This is not a free translation, only loosely staying in touch with the old text and in fact intended to be a literary achievement of my own. My translation strategy was therefore conservative, staying close to the original, yet making the inevitable and necessary compromises to communicate across vast gulfs of time, place and culture. This is not a poetic translation either, but one staying close to spoken language, yet with a sense of sound and rhythm. This, I trusted, would be in line with the spirit of the old verses. Pali poetry is a complex field, comparable to Greek poetry of the time, yet differing in one essential dimension. The Pali poets of old were not breastfed on Mount Parnassus, claiming divine inspiration, and they were not famous, their foreheads adorned with wreaths of laurel. These unknown poets wanted to be nothing more than anonymous monks, carrying the message of non-permanence and non-substance and absolute emptiness, and its moral implications of non-greed and non-hatred and non-violence, taught by their teacher.
Allow me to introduce another verse (363). In the following portrait of a good monk by another, aesthetically accomplished one, it is said:
Soet is die taal
van 'n monnik wat beheers in spraak
nederig en met insig praat
en die boodskap en sy strekking so verhelder.
This really amounts to a self-portrait of the poet-monk speaking here. All the emphasis is on the quiet inner quality of the communicator, the restraint, moderation, humility, clarity in his speech, his full comprehension of what is at stake and of the profound and far-reaching implications of his words.
The translated verses are accompanied by interpretive commentary and at times quite lengthy excursions in a style that I term tendentional interpretation. Here I move quite freely. The best way to indigenize a foreign plant would not be to uproot a fully-grown plant from its home soil and then stick it into the ground in another environment, but to take a handful of seeds, look at them, weigh them in your hand, feel their texture, smell them, then sow them in the new environment, in soil you know and understand, and watch and tend them as they grow. That is what I attempted to do with the original Pali word seeds and conceptual seeds, trusting that they could grow into 'Afrikaans Theravada', so to speak. Yet it was emphatically not done in a propagandistic style; the path of truth leads towards and peters out in silence.
In the Dhammapada book I do not engage in historical criticism in a strict sense. What was historical fact, anecdote or mytho-poetic fiction around the Buddha is not really relevant to the argument. Nor do I engage in textual criticism, the history of Theravada canon formation or the history of Buddhist philosophy in any detail. However, the book does attempt to do justice to the text in its distant historical context, taking care not to conflate it with the present; in addition, I attempted to understand its conscious, deliberate intentional structure; and to discover the wider, implied metaphysical-mystical tendentional drift underlying the text, perhaps not articulated explicitly, and its relevance for today.
Why bother with this ancient, distant Buddhist text? The style of translation and interpretation of this text has my own experience as background, so I might say something about that. I started moving in this direction in the late 1960's-early 1970's when morally and intellectually and practically the writing on the wall, as far as apartheid was concerned, was clear for all to see. Seeing through that political system was the easy part and I got over that quickly. The more difficult part was how to relate to, what to do with the church, the specific tradition and the religion as a whole that seemed to somehow have made that possible. That took much longer. Was domination and power perhaps subtly ingrained in the structure of theism as such, in the case of Christianity going back to ancient patriarchal Semitic patterns of thought and social structure, and taking final shape in the Roman Empire, in competition with that Empire, adopting some features from that Empire and eventually outlasting that Empire? If so, was there a way out, perhaps leading to an open beyond? I was caught up in a process of tumbling dominoes, leaving no absolutistic claim to truth and power standing. However, the outcome was not angry materialistic atheism or something similar, but a discovery of the mystical depth present in all religion like a deeply hidden, yet clear pool. In the middle 1970's I encountered Buddhism and Taoism, which seemed worth exploring. It became a journey of rich discovery.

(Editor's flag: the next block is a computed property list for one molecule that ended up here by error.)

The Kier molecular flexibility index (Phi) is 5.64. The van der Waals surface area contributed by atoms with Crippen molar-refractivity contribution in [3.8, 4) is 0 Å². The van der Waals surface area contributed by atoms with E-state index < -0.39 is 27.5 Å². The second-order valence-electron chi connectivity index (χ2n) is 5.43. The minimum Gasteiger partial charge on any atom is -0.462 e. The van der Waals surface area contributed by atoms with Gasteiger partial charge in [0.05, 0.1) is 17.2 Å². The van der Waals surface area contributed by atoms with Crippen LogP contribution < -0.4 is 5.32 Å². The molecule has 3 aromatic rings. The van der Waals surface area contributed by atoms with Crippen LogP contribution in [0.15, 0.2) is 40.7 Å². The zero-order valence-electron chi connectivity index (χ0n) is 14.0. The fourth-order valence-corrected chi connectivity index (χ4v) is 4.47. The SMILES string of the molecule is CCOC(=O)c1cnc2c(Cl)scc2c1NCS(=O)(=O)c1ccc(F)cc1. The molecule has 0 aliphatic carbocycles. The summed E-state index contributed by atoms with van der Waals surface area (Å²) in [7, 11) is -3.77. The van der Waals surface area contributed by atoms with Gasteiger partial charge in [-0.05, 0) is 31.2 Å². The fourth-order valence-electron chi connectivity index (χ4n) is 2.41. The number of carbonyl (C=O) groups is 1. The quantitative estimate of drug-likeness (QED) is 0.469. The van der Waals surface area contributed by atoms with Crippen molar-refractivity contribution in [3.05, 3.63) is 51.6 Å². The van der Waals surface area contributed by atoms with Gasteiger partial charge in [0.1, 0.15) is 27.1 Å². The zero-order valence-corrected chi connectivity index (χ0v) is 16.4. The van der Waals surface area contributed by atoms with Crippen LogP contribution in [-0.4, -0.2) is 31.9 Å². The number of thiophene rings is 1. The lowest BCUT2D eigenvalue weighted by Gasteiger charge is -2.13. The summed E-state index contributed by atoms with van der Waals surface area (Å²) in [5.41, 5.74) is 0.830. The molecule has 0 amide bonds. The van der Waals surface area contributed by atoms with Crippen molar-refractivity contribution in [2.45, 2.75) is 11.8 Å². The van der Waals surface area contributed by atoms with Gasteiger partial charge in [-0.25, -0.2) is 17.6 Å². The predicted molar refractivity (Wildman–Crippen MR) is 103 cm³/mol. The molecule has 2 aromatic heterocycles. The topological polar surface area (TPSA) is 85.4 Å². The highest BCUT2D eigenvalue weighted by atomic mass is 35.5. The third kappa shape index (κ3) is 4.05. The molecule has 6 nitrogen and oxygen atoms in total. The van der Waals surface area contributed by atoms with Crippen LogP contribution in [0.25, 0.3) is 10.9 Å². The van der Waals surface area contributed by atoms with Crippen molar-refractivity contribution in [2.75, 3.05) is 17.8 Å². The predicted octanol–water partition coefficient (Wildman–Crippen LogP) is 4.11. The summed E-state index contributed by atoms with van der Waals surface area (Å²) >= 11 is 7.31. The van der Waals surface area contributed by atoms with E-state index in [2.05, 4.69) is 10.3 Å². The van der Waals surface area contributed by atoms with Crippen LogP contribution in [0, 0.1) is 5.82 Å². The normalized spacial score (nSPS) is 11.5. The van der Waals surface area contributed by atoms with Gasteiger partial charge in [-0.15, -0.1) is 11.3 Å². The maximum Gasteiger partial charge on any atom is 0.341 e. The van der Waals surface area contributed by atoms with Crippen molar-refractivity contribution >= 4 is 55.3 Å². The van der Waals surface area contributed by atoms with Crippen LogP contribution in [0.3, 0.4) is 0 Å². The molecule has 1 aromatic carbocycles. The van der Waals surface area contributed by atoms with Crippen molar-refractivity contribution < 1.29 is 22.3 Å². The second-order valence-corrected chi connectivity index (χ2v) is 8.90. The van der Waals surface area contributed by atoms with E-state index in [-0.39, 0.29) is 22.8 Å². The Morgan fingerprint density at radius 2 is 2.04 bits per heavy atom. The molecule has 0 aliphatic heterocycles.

So I gradually came to a position where, firstly, I entered the schools of the most profoundly thinking and most inclusively loving spirits of humankind as a whole. I would not blindly submit to and follow any, but enter into a receptive yet also testing, weighing relationship with at least some of them as far as they were historically accessible and as far as it was possible for me. Secondly, I became interested in such great teachings in all their stages and forms, such as poetry, stories, and systematic doctrines including, yes, even scholasticism with its passion for intellectual precision and comprehensiveness. But I turned away from attitudes and formulas claiming to capture absolute truth finally, and sensed that the most profound understanding has experience of unsound at the utter limit of human capability, beyond all words, concepts and schemes. Thirdly, I turned away from conformist compliance to the demands of any power oriented religious institution, preferring the free company of noble friends, outside all camps.